The acceptance that women can be depressed during pregnancy is relatively new. Previously it was believed that pregnant women are exposed to hormones that make them happy and so they cannot be depressed. Today we recognize that depression during pregnancy can be a devastating problem with serious consequences on the health of the mother and her child. While treating the depression in these women is important, the approach taken must carefully weigh the risks versus the benefits of medication.
When does depression during pregnancy occur?
Depression is common in all segments of the population but it is highest amongst women of reproductive years. It is estimated that between the ages of 18-44, women have a 2-times higher rate of depression than men of that age range. It is estimated that 10% of women experience depression during pregnancy however this figure is believed to be an underestimate because the condition often goes undiagnosed. In fact, many of the women that experience postpartum depression were actually depressed during pregnancy. A woman is diagnosed with depression if she experiences disturbing moods, feelings, and behaviors nearly everyday for two weeks that significantly interfere with her ability to care for herself, her other children, her home, and her work. It remains difficult to diagnose depression in pregnant women because some of the symptoms of depression (tiredness, difficulty eating and sleeping, and feeling physically uncomfortable) mimic those of pregnancy. Furthermore, changes in hormonal balance during pregnancy can cause mood swings, which may resemble those associated with depression.
Why does depression during pregnancy happen?
It is still unclear why some women develop depression while pregnant and not others. One thing that is certain is that there is a genetic predisposition, with women being more likely to suffer from depression during pregnancy if their blood relatives had. Also, women who had depression in their teens and young adulthood are more likely to develop depression during pregnancy, as well as those that have had previous postpartum depression. Higher rates of depression during pregnancy have also been reported in those with an unwanted pregnancy or with lack of social support and stressful events.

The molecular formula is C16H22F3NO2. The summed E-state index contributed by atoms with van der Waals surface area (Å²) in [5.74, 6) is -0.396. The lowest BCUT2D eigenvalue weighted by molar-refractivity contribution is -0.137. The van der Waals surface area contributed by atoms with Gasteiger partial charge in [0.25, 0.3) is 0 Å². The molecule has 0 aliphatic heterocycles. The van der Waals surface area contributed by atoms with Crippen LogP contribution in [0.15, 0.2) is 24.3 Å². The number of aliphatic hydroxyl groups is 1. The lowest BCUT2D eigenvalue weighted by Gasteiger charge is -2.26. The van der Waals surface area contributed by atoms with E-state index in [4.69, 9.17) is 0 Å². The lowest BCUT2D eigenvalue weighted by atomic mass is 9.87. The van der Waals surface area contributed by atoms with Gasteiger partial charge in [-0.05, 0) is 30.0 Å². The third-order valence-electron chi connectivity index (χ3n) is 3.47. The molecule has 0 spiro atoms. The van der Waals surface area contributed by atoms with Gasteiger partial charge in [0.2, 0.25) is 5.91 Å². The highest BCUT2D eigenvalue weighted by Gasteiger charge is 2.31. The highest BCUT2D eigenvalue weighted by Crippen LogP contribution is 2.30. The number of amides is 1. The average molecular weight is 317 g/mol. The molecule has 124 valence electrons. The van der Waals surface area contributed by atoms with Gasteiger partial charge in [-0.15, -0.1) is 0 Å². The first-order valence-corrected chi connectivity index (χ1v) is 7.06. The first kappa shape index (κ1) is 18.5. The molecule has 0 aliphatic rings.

Untreated depression can have serious effects, causing medical difficulties in pregnancy such as premature labor and low birth rate. The biologic correlates of depression, including high cortisol levels and perturbed hypothalamic-pituitary-adrenal function, can result in harmful effects on a developing fetus. Moreover, pregnant women are less likely to seek prenatal care and maintain a healthy lifestyle. If untreated, the depression will likely get worse following the birth of the baby, which can result in negative interactions with the baby.
Antidepressants During Pregnancy
The first line of treatment for depression during pregnancy is psychological counseling but if this treatment does not work then medication may be required. It appears that many antidepressants and antianxiety medications can be used safely during pregnancy with minimal to no effects on the fetus. Current treatment protocols avoid or minimize medication during the first trimester, when the baby is developing most. During late pregnancy, treatment may also be kept to a minimum effective dose to avoid the possibility of premature birth and adverse drug effects on newborns. It should be noted that rapid discontinuation of medications is not recommended because it can substantially increase the risk of relapse.
That is not to say that all antidepressants are safe. Valproate, a mood-stabilizing drug, causes birth defects and exposure during pregnancy is associated with about 3-times as many birth abnormalities including spina bifida, as well as cognitive impairment in newborns. Women who become pregnant while taking valproate should switch to another drug, although it is the only drug that can control seizure in pregnancy and women taking valproate for this reason should be given folic acid to decrease the risk of spina bifida.
While using SSRI antidepressants during pregnancy appears safe, all these compounds cross the placenta and spill into the fetus’ blood stream. During the first trimester, there is some concern of fetal malformation, and in the third trimester there have been reports of feeding difficulties and low birth weight. However, results are inconclusive and long-term effects on child development remain unclear.
Ultimately, as in any other type of medical treatment, one must carefully consider the risks involved. However, while the precise risks of antidepressants are unclear, we know the risks of untreated depression, and the decision to seek treatment should consider the benefits and risks of each option.
If you would like to learn more about finding the correct treatment for depression, continue reading this related blog post: “How To Find The Right Treatment For Depression”.
Public Health Agency of Canada- Depression in Pregnancy
Stewart, D. Can Fam Physician (2005) 51(8): 1061-1063. Depression during pregnancy.
Ryan, D. Can Fam Physician (2005) 51(8): 1087-1093. Depression during pregnancy.
Ornay, A. Reproductive Toxicology (2009) 28(1): 1-10. Valproic acid in pregnancy: How much are we endangering the embryo and fetus?
Image Source – http://upload.wikimedia.org/wikipedia/commons/9/98/Pregnant_woman.jpg